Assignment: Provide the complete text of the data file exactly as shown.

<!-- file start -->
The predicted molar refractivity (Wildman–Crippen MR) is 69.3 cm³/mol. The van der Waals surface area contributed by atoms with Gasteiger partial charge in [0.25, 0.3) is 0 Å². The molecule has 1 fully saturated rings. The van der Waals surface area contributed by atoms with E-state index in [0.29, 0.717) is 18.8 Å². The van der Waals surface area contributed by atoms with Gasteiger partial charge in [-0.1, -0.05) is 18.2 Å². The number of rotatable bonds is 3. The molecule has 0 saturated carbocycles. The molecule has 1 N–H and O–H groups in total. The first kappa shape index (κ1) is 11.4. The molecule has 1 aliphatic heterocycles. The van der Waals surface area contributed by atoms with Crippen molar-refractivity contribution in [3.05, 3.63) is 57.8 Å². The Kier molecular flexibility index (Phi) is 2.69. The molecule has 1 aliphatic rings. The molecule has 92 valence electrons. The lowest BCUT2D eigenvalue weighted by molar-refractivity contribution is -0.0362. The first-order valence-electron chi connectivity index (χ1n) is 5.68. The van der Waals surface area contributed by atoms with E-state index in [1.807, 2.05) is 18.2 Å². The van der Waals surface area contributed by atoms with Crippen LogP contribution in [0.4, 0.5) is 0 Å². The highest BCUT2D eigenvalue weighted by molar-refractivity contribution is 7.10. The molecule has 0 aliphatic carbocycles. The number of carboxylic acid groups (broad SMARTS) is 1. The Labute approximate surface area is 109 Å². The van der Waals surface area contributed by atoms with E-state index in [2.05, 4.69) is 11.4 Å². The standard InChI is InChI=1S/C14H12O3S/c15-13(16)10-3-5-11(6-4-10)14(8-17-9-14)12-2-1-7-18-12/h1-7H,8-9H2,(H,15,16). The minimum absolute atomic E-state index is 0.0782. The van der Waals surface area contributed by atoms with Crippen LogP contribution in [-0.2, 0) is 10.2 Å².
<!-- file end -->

The predicted molar refractivity (Wildman–Crippen MR) is 69.3 cm³/mol. The van der Waals surface area contributed by atoms with Gasteiger partial charge in [0.25, 0.3) is 0 Å². The molecule has 1 fully saturated rings. The van der Waals surface area contributed by atoms with E-state index in [0.29, 0.717) is 18.8 Å². The van der Waals surface area contributed by atoms with Gasteiger partial charge in [-0.1, -0.05) is 18.2 Å². The number of rotatable bonds is 3. The molecule has 0 saturated carbocycles. The molecule has 1 N–H and O–H groups in total. The first kappa shape index (κ1) is 11.4. The molecule has 1 aliphatic heterocycles. The van der Waals surface area contributed by atoms with Crippen molar-refractivity contribution in [3.05, 3.63) is 57.8 Å². The Kier molecular flexibility index (Phi) is 2.69. The molecule has 1 aliphatic rings. The molecule has 92 valence electrons. The lowest BCUT2D eigenvalue weighted by molar-refractivity contribution is -0.0362. The first-order valence-electron chi connectivity index (χ1n) is 5.68. The van der Waals surface area contributed by atoms with E-state index in [1.807, 2.05) is 18.2 Å². The van der Waals surface area contributed by atoms with Crippen LogP contribution in [0.4, 0.5) is 0 Å². The highest BCUT2D eigenvalue weighted by molar-refractivity contribution is 7.10. The molecule has 0 aliphatic carbocycles. The number of carboxylic acid groups (broad SMARTS) is 1. The Labute approximate surface area is 109 Å². The van der Waals surface area contributed by atoms with E-state index in [2.05, 4.69) is 11.4 Å². The standard InChI is InChI=1S/C14H12O3S/c15-13(16)10-3-5-11(6-4-10)14(8-17-9-14)12-2-1-7-18-12/h1-7H,8-9H2,(H,15,16). The minimum absolute atomic E-state index is 0.0782. The van der Waals surface area contributed by atoms with Crippen LogP contribution in [-0.2, 0) is 10.2 Å².